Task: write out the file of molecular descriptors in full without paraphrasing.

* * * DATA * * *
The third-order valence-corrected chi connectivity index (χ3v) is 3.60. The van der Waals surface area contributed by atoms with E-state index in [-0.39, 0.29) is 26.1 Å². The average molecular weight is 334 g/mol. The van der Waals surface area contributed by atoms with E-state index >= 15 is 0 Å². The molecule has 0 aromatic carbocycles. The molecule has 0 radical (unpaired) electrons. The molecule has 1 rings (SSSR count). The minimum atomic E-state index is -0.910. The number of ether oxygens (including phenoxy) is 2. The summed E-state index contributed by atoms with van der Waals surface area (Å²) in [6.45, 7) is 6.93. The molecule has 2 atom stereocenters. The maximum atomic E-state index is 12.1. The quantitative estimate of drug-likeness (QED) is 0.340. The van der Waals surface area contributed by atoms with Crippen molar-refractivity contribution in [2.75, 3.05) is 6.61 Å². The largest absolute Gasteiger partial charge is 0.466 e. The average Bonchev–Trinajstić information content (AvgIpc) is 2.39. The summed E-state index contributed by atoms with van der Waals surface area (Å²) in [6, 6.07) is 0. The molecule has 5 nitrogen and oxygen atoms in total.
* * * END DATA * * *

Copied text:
The third-order valence-corrected chi connectivity index (χ3v) is 3.60. The van der Waals surface area contributed by atoms with E-state index in [-0.39, 0.29) is 26.1 Å². The average molecular weight is 334 g/mol. The van der Waals surface area contributed by atoms with E-state index >= 15 is 0 Å². The molecule has 0 aromatic carbocycles. The molecule has 0 radical (unpaired) electrons. The molecule has 1 rings (SSSR count). The minimum atomic E-state index is -0.910. The number of ether oxygens (including phenoxy) is 2. The summed E-state index contributed by atoms with van der Waals surface area (Å²) in [6.45, 7) is 6.93. The molecule has 2 atom stereocenters. The maximum atomic E-state index is 12.1. The quantitative estimate of drug-likeness (QED) is 0.340. The van der Waals surface area contributed by atoms with Crippen molar-refractivity contribution in [2.75, 3.05) is 6.61 Å². The largest absolute Gasteiger partial charge is 0.466 e. The average Bonchev–Trinajstić information content (AvgIpc) is 2.39. The summed E-state index contributed by atoms with van der Waals surface area (Å²) in [6, 6.07) is 0. The molecule has 5 nitrogen and oxygen atoms in total.